International College of Economics and Finance

"When you are truly goal-oriented, your only limit is you"

"When you are truly goal-oriented, your only limit is you"


Gleb Zinkovsky earned his bachelor’s from ICEF in 2014. His job as an Associate at PwC (Cyprus) and E&Y (Moscow) was followed by taking Yandex Practicum course, which led Gleb to start a job in fintech. Currently a product analyst at fintech company Jasper (Israel), in this interview Gleb shares what it’s like to start as a tax consultant, steer towards business analytics and finally discover your true calling in product direction.

First acquaintance with HSE University

My choice of a degree was largely influenced by my father, who is a graduate of HSE and currently administers one of its master’s programs. I was about ten when my first acquaintance with HSE took place at the Open Day event I was taken to. The school I studied at had a concentration in physics and mathematics, so my future degree would naturally be expected to be in math. It just didn’t have to be in abstract math. One option that seemed a good fit was economics. What was more, it could be learned in the vibrant and progressive setting of my alma mater. I took the preparatory course and then won a prize from academic competition, which made me eligible for fast-track admission and state-funded place on HSE Faculty of Economics program.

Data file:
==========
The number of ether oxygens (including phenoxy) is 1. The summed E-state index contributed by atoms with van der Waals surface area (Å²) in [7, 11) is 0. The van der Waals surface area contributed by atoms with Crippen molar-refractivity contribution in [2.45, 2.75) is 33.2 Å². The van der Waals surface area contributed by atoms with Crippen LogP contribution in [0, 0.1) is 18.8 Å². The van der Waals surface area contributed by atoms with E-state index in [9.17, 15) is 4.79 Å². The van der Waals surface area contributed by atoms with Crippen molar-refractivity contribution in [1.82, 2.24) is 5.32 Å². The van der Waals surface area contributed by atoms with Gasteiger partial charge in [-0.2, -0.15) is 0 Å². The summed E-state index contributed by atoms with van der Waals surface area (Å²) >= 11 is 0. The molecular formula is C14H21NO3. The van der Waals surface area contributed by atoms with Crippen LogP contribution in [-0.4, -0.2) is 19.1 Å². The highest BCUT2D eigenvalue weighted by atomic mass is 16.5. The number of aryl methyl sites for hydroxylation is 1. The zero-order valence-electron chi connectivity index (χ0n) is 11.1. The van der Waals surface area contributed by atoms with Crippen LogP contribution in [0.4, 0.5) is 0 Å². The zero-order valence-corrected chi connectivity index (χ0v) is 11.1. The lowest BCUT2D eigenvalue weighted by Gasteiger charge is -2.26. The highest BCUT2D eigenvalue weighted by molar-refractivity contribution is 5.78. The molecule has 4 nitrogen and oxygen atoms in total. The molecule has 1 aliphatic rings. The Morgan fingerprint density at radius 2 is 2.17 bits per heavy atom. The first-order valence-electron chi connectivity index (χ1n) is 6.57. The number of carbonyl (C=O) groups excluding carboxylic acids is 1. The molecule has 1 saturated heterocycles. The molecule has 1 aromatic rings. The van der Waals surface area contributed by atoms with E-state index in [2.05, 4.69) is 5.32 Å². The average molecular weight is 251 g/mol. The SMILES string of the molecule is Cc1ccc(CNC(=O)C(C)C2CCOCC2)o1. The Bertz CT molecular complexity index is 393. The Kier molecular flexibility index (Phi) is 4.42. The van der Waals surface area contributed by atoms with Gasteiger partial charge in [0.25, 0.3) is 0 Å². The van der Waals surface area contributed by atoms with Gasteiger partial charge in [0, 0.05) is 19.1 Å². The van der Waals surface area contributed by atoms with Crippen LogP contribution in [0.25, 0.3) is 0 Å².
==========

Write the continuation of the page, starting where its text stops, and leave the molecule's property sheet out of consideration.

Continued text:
Yet, shortly before admission, I happened to attend the Open Day at ICEF and had thus learned there was an English-taught, double-degree programme, run by HSE and the University of London (UoL). Dad said, “If you think you know why you need it, go for it.” 

The opportunity to study at the University of London without physically leaving home looked a practical choice and I went for it

I enrolled at the time when ICEF had Jeffrey Lockshin. And I can now say that my years at ICEF are the best so far because of HSE’s spirit of freedom that could be experienced to the fullest at that time at ICEF. It was the freedom of attitude and it nurtured respect for student initiatives. High school seniors, once they are students of HSE, they begin to understand the value of the time their teachers spend on them and that the things they learn at ICEF go beyond economics alone. Here, you can expect to be taught to learn, think, and adapt to new tasks.

In my first year of study, I focused mostly on training my mind to think in English and prioritizing tasks correctly, so that I could pass all the exams on my first and only attempt. In my second year, I chose to specialize in Economics and Finance but decided to change to Banking and Finance in my fourth year after my internship with HSE Innovation Center. It helped me realize I should rather be focused on investment-related courses as what would help me in my future job as consultant or financial analyst.

My interest in multinationals and their finance operating models has largely determined the theme for my coursework and thesis, all supervised by Maria Kokoreva. My interaction with Maria turned out highly productive and had a major influence on my studies and future career. 

Consulting and working abroad